Assessment and feedback
The initiative
It was decided to undertake a pilot project to address these issues on two fronts.

1 Module/Assessment Structure
Previously, each project had been assessed and marked individually at its conclusion, with the average of all the project grades creating the module grade. This structure did not allow much opportunity for formative feedback to be acted upon and also created an undue emphasis on individual projects and their requirements, rather than allowing students to identify the important underpinning factors which help to develop their design practice.

A new approach was trialled, where students still had to present finished project work by a certain deadline, but at this point the work was not graded; instead, the students were given extensive verbal and written formative feedback (see below) at a crit and had until the conclusion of the module to put this feedback into practice in order to improve the work before assessment and grading took place. It was hoped that this system would allow both immediate implementation of advice, to the benefit of the resulting work, and for students to transfer lessons learnt from one project to another in the same module and see the connections more clearly.

At the end-of-module assessment point, staff were also able to take a more holistic approach to assessment, taking into account overall attitude, design capablitlies, progression and the ‘exit velocity’ from each module, as well as any particular negative factors which may have affected a student’s performance.

2 Feedback format
It was felt that more effective use could be made of written feedback, so that it would become a tool for reflection and analysis by the students. Copies of these could be kept both as part of the students’ own Personal Development Files as a reference resource on their development and progression, and also by the course team to give a much clearer picture of the underlying strengths and weaknesses of each student.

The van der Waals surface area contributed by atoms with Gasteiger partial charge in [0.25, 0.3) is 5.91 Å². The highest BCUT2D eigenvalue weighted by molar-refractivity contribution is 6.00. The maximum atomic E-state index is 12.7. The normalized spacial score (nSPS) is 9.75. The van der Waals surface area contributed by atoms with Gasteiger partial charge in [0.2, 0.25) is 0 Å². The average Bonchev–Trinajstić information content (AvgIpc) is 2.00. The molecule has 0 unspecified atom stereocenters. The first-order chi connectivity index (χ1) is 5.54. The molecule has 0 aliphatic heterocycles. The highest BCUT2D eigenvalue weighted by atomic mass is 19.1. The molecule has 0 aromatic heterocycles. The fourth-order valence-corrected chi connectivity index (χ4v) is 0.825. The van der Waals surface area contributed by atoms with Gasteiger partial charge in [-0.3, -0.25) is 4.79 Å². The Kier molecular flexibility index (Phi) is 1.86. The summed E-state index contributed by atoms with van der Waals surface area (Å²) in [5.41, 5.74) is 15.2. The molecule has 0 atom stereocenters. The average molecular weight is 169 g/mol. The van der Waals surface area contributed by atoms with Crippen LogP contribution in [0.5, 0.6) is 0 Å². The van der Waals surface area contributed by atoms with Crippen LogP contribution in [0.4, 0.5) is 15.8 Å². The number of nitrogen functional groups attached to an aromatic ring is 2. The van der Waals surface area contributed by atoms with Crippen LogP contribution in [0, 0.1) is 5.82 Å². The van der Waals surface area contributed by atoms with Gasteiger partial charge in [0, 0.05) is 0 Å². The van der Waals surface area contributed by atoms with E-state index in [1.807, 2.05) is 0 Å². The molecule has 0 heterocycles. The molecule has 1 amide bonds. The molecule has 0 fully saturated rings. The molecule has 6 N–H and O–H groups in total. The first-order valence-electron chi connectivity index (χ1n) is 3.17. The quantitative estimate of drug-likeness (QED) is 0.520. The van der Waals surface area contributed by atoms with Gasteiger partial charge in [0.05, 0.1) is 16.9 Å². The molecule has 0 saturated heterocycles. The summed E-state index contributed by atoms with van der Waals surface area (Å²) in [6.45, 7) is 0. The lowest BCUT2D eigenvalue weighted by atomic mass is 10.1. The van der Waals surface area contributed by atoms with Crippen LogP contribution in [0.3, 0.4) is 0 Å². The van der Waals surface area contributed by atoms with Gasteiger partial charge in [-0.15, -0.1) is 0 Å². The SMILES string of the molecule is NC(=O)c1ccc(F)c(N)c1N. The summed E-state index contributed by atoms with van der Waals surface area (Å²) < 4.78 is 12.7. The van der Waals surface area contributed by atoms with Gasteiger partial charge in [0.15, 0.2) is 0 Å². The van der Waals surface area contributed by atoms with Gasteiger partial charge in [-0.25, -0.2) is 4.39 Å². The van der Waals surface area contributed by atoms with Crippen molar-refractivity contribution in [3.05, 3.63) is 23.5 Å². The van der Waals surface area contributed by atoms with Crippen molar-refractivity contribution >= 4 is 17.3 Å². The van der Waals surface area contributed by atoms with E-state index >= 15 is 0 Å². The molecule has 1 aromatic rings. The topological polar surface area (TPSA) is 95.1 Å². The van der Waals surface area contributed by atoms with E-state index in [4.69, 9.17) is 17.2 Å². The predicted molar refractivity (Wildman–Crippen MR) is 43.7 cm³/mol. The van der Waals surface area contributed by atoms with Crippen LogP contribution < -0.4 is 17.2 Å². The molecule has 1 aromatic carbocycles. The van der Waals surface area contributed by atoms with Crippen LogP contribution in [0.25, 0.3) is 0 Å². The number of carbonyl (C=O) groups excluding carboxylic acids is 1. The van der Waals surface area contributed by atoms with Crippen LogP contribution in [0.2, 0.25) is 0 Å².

A marking grid sheet was developed with assessment criteria as one axis while qualitative statements which captured the characteristics of performance at different standards and levels of achievement were along the other. These were written in more accessible language which made specific links both to the project/module requirements and to aspects of working design practice. This allowed students to identify at which point in the project cycle they were particularly strong or weak.

A further refinement was added when numerical grade bandings were removed from the sheets in order to try to concentrate the students’ attention on the comments being made than on grades



link to specimen assessment sheet